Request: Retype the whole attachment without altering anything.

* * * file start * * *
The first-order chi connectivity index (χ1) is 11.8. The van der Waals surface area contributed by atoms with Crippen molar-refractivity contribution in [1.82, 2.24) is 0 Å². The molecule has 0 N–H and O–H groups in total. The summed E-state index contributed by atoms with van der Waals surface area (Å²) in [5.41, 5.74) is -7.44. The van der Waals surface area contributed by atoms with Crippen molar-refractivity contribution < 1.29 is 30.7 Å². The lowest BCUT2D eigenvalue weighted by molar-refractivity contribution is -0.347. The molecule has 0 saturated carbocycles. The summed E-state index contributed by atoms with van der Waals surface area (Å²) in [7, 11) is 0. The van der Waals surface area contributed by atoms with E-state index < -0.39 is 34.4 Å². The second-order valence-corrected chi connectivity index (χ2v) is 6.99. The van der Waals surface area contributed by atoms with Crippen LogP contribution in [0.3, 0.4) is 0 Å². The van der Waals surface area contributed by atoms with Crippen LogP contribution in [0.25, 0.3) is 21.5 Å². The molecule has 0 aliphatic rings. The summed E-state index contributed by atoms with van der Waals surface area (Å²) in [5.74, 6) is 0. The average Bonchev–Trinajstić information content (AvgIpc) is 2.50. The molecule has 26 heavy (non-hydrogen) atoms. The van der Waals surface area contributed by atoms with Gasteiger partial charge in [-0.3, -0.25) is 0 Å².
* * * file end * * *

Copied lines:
The first-order chi connectivity index (χ1) is 11.8. The van der Waals surface area contributed by atoms with Crippen molar-refractivity contribution in [1.82, 2.24) is 0 Å². The molecule has 0 N–H and O–H groups in total. The summed E-state index contributed by atoms with van der Waals surface area (Å²) in [5.41, 5.74) is -7.44. The van der Waals surface area contributed by atoms with Crippen molar-refractivity contribution < 1.29 is 30.7 Å². The lowest BCUT2D eigenvalue weighted by molar-refractivity contribution is -0.347. The molecule has 0 saturated carbocycles. The summed E-state index contributed by atoms with van der Waals surface area (Å²) in [7, 11) is 0. The van der Waals surface area contributed by atoms with E-state index < -0.39 is 34.4 Å². The second-order valence-corrected chi connectivity index (χ2v) is 6.99. The van der Waals surface area contributed by atoms with Crippen LogP contribution in [0.3, 0.4) is 0 Å². The van der Waals surface area contributed by atoms with Crippen LogP contribution in [0.25, 0.3) is 21.5 Å². The molecule has 0 aliphatic rings. The summed E-state index contributed by atoms with van der Waals surface area (Å²) in [5.74, 6) is 0. The average Bonchev–Trinajstić information content (AvgIpc) is 2.50. The molecule has 26 heavy (non-hydrogen) atoms. The van der Waals surface area contributed by atoms with Gasteiger partial charge in [-0.3, -0.25) is 0 Å².